For ferrets: You may need to consider getting a smaller cage with less ramps as they might start finding it harder to go up and down. Senior ferrets will sleep more, but having play time out of the cage is still important. There are options for arthritis treatment available, so contact the clinic for more information.

4. Monitor dental health.

You have probably heard it a lot, but good dental health in pets is so important. Poor dental hygiene can have ramifications in almost every major organ including the heart, kidneys, liver and brain, not to mention terrible breath and chronic pain. We offer free dental checks all year round for your pets, so there really is no excuse as to why you can’t have this part of your pet’s health maintained.

Dental health can be improved by the addition of a dental diet; through the use of clinically proven dental treats however nothing is as effective as daily brushing. Check out our video on how to brush your pet’s teeth and also book in for a free dental check asap!

5. Consider annual blood testing.

Blood testing is a great addition to consider as part of your senior pet’s bi-annual checks. There are literally hundreds of blood tests that can be run, but a good place to start is what we call a ‘Total Annual Health Profile.” This test covers all the major organs and can detect underlying issues before they start to show symptoms. Repeated annually, the tests provide an excellent picture of your pets health and provide a baseline for us to use should your pet ever become unwell.

6. Getting around and staying comfortable.

As pets age, they can start to lose some of their senses. Blindness and deafness is very common in older animals so it’s always a good idea to try and minimise changes in furniture and the layout around the house. Put gates in place to avoid your pet falling or getting trapped in an area they might not be as familiar with. Consider installing ramps to help your pet get up and down from furniture or up and down the staircase. For cats, ferrets and rabbits make sure litter trays are easily accessible as the traditional high sided trays get harder for them to climb into as they become more stiff.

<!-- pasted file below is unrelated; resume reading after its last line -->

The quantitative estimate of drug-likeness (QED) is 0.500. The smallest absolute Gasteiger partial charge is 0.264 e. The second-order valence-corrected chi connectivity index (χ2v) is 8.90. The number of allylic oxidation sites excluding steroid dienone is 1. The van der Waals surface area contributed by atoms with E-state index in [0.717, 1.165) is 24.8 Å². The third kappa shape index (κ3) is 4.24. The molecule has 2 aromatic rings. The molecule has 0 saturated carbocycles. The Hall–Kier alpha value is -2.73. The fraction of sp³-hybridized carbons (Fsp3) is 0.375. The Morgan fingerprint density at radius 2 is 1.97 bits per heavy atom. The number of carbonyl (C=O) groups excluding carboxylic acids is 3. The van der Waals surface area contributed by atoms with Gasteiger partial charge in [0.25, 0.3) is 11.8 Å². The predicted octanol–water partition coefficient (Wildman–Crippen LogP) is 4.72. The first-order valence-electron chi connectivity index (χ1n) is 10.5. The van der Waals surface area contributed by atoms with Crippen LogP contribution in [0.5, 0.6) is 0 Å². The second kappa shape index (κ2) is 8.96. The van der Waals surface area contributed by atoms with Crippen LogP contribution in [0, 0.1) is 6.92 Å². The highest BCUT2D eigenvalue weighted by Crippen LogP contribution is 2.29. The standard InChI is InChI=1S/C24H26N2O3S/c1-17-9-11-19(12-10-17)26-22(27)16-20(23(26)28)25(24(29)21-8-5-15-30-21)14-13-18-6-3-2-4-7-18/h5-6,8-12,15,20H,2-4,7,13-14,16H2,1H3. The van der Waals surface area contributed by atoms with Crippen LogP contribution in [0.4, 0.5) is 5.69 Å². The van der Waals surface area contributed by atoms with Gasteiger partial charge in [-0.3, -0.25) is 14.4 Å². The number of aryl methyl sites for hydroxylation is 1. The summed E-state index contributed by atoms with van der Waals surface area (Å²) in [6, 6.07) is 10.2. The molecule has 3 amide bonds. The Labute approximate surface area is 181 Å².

Look at getting orthopaedic bedding for your pets as well. Some options come with heating elements to minimise the compression on joints. Heated blankets can be considered if they can be used safely without risk of pets chewing.

7. Keeping their brains turning over.

Contrary to the old saying, you can teach your old dog new tricks. Brain training for your pet can keep them young at heart, so consider enrolling in a weekly training class or teach them a new trick every week. There are also a slew of puzzle toys on the market that can keep your pet thinking while snacking. This can also have the double benefit of keeping their bodies moving.

8. Increase your contact.

As pets age so much faster than us, every opportunity to spend time with them should be maximised. Nothing tells your pet that you love them like a good belly rub or ear scratch. Therapeutic massage is a great way to reinforce your bond, and can be relaxing for both yourself and your furry friend. It can also help those with joint pain and discomfort.

Some pets can also have difficulty grooming themselves and may benefit from extra brushing now and then. Be sure to use softer brushes and reward them during and after a good grooming session.

 

Celebrate Seniors month is in July – Follow our Facebook page for offers and discounts as part of Senior Month.